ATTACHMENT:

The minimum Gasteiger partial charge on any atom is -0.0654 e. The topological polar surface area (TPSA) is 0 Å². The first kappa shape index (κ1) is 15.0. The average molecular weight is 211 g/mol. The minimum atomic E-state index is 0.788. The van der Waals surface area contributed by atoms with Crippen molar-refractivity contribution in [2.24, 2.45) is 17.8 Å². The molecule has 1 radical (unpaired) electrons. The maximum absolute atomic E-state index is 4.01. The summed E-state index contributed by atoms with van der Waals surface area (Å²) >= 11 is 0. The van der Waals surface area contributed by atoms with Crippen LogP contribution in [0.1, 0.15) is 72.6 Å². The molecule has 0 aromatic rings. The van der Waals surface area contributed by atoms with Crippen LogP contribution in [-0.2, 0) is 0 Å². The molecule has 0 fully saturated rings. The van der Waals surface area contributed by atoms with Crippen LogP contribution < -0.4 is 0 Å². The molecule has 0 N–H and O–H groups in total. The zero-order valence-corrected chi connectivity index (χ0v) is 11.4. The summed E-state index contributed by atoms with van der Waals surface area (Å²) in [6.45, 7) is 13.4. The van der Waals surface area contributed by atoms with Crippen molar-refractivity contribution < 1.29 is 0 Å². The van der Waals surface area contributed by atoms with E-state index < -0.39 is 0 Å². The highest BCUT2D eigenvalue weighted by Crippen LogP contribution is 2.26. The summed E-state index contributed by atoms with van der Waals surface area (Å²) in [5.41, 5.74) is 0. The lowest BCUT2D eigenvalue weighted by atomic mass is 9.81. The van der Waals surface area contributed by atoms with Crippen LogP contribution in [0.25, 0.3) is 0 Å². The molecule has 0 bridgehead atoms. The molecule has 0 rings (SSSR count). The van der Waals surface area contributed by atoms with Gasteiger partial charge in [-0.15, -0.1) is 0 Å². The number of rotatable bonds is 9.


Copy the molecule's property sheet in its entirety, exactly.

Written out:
The minimum Gasteiger partial charge on any atom is -0.0654 e. The topological polar surface area (TPSA) is 0 Å². The first kappa shape index (κ1) is 15.0. The average molecular weight is 211 g/mol. The minimum atomic E-state index is 0.788. The van der Waals surface area contributed by atoms with Crippen molar-refractivity contribution in [2.24, 2.45) is 17.8 Å². The molecule has 1 radical (unpaired) electrons. The maximum absolute atomic E-state index is 4.01. The summed E-state index contributed by atoms with van der Waals surface area (Å²) >= 11 is 0. The van der Waals surface area contributed by atoms with Crippen LogP contribution in [0.1, 0.15) is 72.6 Å². The molecule has 0 aromatic rings. The van der Waals surface area contributed by atoms with Crippen LogP contribution in [-0.2, 0) is 0 Å². The molecule has 0 fully saturated rings. The van der Waals surface area contributed by atoms with Crippen LogP contribution < -0.4 is 0 Å². The molecule has 0 N–H and O–H groups in total. The zero-order valence-corrected chi connectivity index (χ0v) is 11.4. The summed E-state index contributed by atoms with van der Waals surface area (Å²) in [6.45, 7) is 13.4. The van der Waals surface area contributed by atoms with Crippen molar-refractivity contribution < 1.29 is 0 Å². The van der Waals surface area contributed by atoms with E-state index < -0.39 is 0 Å². The highest BCUT2D eigenvalue weighted by Crippen LogP contribution is 2.26. The summed E-state index contributed by atoms with van der Waals surface area (Å²) in [5.41, 5.74) is 0. The lowest BCUT2D eigenvalue weighted by atomic mass is 9.81. The van der Waals surface area contributed by atoms with Crippen LogP contribution in [0.25, 0.3) is 0 Å². The molecule has 0 bridgehead atoms. The molecule has 0 rings (SSSR count). The van der Waals surface area contributed by atoms with Gasteiger partial charge in [-0.15, -0.1) is 0 Å². The number of rotatable bonds is 9.